That's what I get for tuning out once I saw the part numbers. Not a bad idea and reasoning but I'll play devils advocate and ask if a stock electric fan would last 6-7 years or more and lets say the added run time cuts that in half that's still well over 3 years on the electric fan which costs 1/2 what this setup costs. So given that in the 7 years most of us will ever have our Jeep it will still cost about the same and use none of the already limited power and mileage the 3.8L has.
How much is the stock fan?
Don't forget, when the fan comes on, it puts an additional load on the alternator. I don't know how that compares to the mechanical fan's load, but energy isn't free.
Keeping track of gas consumption will show which one is the more efficient.
I'll report that after a few tankfuls.
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Unread 06-06-2012, 10:19 PM   #8
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Quote:
Originally Posted by ronjenx View Post
How much is the stock fan?
Don't forget, when the fan comes on, it puts an additional load on the alternator. I don't know how that compares to the mechanical fan's load, but energy isn't free.
Keeping track of gas consumption will show which one is the more efficient.
I'll report that after a few tankfuls.
The whole fan assembly costs $150, it's been proven that electric fans are more efficient than clutch types but that's also partially because they're not on all the time so having one on all the time would increase engine load like you said but on the highway electric fans are pretty much stalled anyways and use no power even when switched on where an engine driven fan is still sucking power.
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Unread 06-06-2012, 10:34 PM   #9
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Quote:
Originally Posted by Coolcatracing View Post
The whole fan assembly costs $150, it's been proven that electric fans are more efficient than clutch types but that's also partially because they're not on all the time so having one on all the time would increase engine load like you said but on the highway electric fans are pretty much stalled anyways and use no power even when switched on where an engine driven fan is still sucking power.
The stock fan assembly costs $150?

The parts for this conversion came to $183.

The idea behind the thermally controlled clutch is to minimize drag on the engine when the radiator is cool, and during highway running.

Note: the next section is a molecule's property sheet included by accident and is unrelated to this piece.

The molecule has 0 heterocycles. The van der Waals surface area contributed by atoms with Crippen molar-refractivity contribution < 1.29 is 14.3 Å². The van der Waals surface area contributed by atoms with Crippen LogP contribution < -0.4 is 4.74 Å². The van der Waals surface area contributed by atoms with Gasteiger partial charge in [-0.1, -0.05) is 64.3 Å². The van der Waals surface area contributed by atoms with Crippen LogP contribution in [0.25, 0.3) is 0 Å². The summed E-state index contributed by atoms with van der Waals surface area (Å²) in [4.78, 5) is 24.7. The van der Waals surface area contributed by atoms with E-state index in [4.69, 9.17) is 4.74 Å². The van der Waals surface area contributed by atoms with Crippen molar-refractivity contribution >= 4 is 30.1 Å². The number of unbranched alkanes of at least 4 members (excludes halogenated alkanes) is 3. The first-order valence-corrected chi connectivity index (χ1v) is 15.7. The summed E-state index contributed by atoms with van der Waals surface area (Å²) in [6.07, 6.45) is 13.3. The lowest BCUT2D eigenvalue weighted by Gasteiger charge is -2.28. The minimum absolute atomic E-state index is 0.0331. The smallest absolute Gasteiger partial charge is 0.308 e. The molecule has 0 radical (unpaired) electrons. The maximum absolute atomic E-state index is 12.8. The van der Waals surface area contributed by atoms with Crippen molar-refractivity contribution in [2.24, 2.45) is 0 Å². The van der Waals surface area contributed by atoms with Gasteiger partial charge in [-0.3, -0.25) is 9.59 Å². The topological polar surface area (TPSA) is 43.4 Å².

I agree, the electric fan is more efficient when it runs as designed.

I have kept good records of fuel consumption, so we'll see how it all works out.
The main purpose of the conversion is to see if it lowers engine, transmission, intake, and engine bay temperatures.
Initially, it looks like it is doing that very well.

Who knows, with the lower overall temperatures, it may even reduce the amount of oil vapors going through the PCV system.
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Unread 06-06-2012, 10:53 PM   #10
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I also wonder what the difference between operating the electric fan in low all the time versus high would be. Then it would be keeping the underhood temps down without as much engine draw or wear on the fan. So many variables to look at. And I was looking at the price for the JK specific fan clutch.
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Unread 06-06-2012, 11:23 PM   #11
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Quote:
Originally Posted by Coolcatracing View Post
I also wonder what the difference between operating the electric fan in low all the time versus high would be. Then it would be keeping the underhood temps down without as much engine draw or wear on the fan. So many variables to look at. And I was looking at the price for the JK specific fan clutch.
I mentioned the high speed fan relay because it's a lot easier to tap in a ground wire compared to tapping power into the low speed relay in the TIPM.

Tapping power into the system may cause problems. Tapping in a ground is harmless.
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Unread 06-07-2012, 08:16 AM   #12
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How much of a power difference did you notice with the manual fan installed? I ask this because I know it was noticeable on a SBC, so it must be huge on the v6. Also I thought some of the programmers on the market allowed you to change the temps that your fan turned on.
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Unread 06-07-2012, 08:33 AM   #13
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Just make sure to stay away from water now, mechanical clutches can burn up during water crossings and can even break the fan blades.

One of these days ill get around to hooking up a cut off to turn off my factory electric fan when crossing water.
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Unread 06-07-2012, 09:25 AM   #14
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Quote:
Originally Posted by gregaf3 View Post
How much of a power difference did you notice with the manual fan installed? I ask this because I know it was noticeable on a SBC, so it must be huge on the v6. Also I thought some of the programmers on the market allowed you to change the temps that your fan turned on.
In daily driving, I have noticed no difference in power. I punched it a few times to try it out. It gets up to highway speed as well as before. I say as well as before because I never had a problem with that on the stock tires and 4.10 gears.
Yes, the programmers can change the fan "on" temperature. I don't know how low they can go, but I suspect the fan will still be off for a large portion of the time off road, and in traffic. If it can be lowered to just above thermostat temperature, the result would be pretty nearly the same as the mechanical fan conversion.
Any input from those with programmers?



Quote:
Originally Posted by Noxian View Post
Just make sure to stay away from water now, mechanical clutches can burn up during water crossings and can even break the fan blades.

One of these days ill get around to hooking up a cut off to turn off my factory electric fan when crossing water.
Yeah, water deep enough to hurt the fan isn't that much of a risk for me.
I've read on the forums about quite a few electric fans not liking water, too.

The additional electric fan that is made to use in this application would be good insurance if it were installed and remained unplugged until needed.

So far the conversion is working so well it's even keeping the local air temperature down to the mid-50's.
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Unread 06-07-2012, 12:00 PM   #15
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The electric fan in the shroud is as much for the air conditioning as anything else. Most cars with clutch fans have an electric fan inside the shroud so the AC works better in slower traffic because the clutch fan really doesn't draw that much air when not locked.